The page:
Joan Dorsey
Guest columnist
I gave up cable and satellite TV a couple of years back. It is going on three years now, and I can’t say that I have missed any of those 200 channels that used to occupy my time. I have an antenna, and my TV gets about 38 channels. Of those 38 I watch maybe five or six all the time. I love watching old “I Love Lucy” re-runs or “Partridge Family” or even an occasional “Love Boat.”
I was a child of the TV generation. My family got a television right after I was born. Before that there were radio dramas to listen too. My brother liked “The Shadow.” He and my sister were often invited to the neighbors to watch TV. I imagine it was “Howdy Doody,” or “The Lone Ranger.”
I was thinking of childhood heroes the other day. I was watching a rerun in black and white, of “Superman.” George Reeves was one of my early heroes. No matter what, no matter how bad it would be, Superman would make everything alright in the end. When dressed as Clark Kent, mild mannered reporter, he was just a handsome guy. Good looking hard working and always gentlemen. I was sad later in life when I heard that George had taken his life. Maybe he believed a just a little too much in the fantasy.
My other television hero was Rex Allen. He played a buggy driving country doctor in a series called “The Country Doctor.” All I remember about him was how handsome he was and what a wonderful voice he had. He went on in later years to do the voice parts for a lot of the “Wonderful World of Disney” shows. If his voice came on as narrator, no matter what the story, I would sit and listen till the program ended.
Years later when you look back on these heroes, they seem rather shallow and very unrealistic.
You never realize the person, who was your real hero, who would have saved you from all peril, was the guy living in your house that you called Dad.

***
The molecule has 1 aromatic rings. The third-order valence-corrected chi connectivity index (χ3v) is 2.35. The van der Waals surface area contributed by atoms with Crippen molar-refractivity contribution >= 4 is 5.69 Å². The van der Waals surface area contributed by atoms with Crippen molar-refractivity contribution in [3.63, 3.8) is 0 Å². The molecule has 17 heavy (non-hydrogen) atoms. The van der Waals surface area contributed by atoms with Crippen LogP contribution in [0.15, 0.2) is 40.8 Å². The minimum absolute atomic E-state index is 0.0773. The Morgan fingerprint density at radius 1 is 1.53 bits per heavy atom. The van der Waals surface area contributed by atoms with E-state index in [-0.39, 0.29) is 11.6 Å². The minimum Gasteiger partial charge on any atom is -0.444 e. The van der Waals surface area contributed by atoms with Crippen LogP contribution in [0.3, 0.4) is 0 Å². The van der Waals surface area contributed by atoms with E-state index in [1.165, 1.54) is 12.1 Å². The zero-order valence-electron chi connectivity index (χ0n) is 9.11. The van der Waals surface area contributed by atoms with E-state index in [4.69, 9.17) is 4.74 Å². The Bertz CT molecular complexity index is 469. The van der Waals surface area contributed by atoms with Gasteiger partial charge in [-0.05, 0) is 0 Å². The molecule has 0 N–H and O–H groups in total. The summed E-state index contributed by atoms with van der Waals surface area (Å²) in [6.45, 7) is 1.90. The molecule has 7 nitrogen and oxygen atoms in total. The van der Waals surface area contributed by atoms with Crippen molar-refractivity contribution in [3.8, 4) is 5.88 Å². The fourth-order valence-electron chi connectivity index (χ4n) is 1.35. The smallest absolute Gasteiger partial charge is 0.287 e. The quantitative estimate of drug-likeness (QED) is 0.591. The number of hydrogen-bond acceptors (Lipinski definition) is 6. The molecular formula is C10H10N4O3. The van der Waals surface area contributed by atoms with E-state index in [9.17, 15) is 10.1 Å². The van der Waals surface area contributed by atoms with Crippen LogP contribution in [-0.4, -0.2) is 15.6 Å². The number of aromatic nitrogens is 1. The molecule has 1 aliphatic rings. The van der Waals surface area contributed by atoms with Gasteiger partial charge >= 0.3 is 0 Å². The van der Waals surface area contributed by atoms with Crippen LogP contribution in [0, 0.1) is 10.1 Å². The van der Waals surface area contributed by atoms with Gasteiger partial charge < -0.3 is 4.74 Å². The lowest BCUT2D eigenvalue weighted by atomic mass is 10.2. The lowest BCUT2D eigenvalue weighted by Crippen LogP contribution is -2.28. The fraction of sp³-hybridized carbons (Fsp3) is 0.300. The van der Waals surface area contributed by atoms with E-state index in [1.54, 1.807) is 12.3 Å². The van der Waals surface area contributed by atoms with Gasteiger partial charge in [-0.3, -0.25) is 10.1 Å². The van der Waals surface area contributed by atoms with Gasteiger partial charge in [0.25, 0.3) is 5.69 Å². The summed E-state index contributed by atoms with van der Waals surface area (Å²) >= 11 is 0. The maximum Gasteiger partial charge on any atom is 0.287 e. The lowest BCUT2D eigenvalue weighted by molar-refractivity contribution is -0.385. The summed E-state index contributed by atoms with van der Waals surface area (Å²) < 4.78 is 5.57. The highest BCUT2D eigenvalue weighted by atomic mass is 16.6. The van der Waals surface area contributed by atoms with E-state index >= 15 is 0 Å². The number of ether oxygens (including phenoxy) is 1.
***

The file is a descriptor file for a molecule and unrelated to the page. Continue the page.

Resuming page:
From the time I was little, I knew my Dad had been at Pearl Harbor when it was bombed. So were my Mom and my sister. Yeah, ok. And? My Mom and my sister were sent home after the war started, and they were ok, right? There was never any talk to me about what happened there or who survived or what he saw. He served his country, did his job and came home to his family.
I had a classmate ask me why I never mentioned my Dad being at Pearl Harbor. Well that was what he was supposed to do, right? He didn’t avoid the subject; he just didn’t make a big deal out of it.
I remember being on my way home after being in Germany for a year. I was traveling in January. It was cold, it was snowing and icy. After our plane left New York, they were closing airports right behind us. I remember landing in Chicago. I wanted to be home so bad. I was tired and weary, and if the plane couldn’t fly, well I would just call Dad he would drive to Chicago and get me. We were allowed to leave, so the call didn’t have to be made. I kind of think he would have come for me after all.
I look at those two TV heroes that I idolized. All of a sudden I realized those were the qualities I saw in my Dad. Mild mannered, good looking, always a gentleman. He had a wonderful voice. Always seemed to save the day, just in the nick of time. He was always waiting when the Pep Club bus pulled into the school. He never let me down.
I guess what it amounts to is this. We look for someone to be our hero when we have learned all the qualities that the job requires have been taught to us by the guy sitting across the table from us at supper. He couldn’t fly, and he wasn’t a doctor, but somewhere there might have been a shirt with a giant “S” on the front.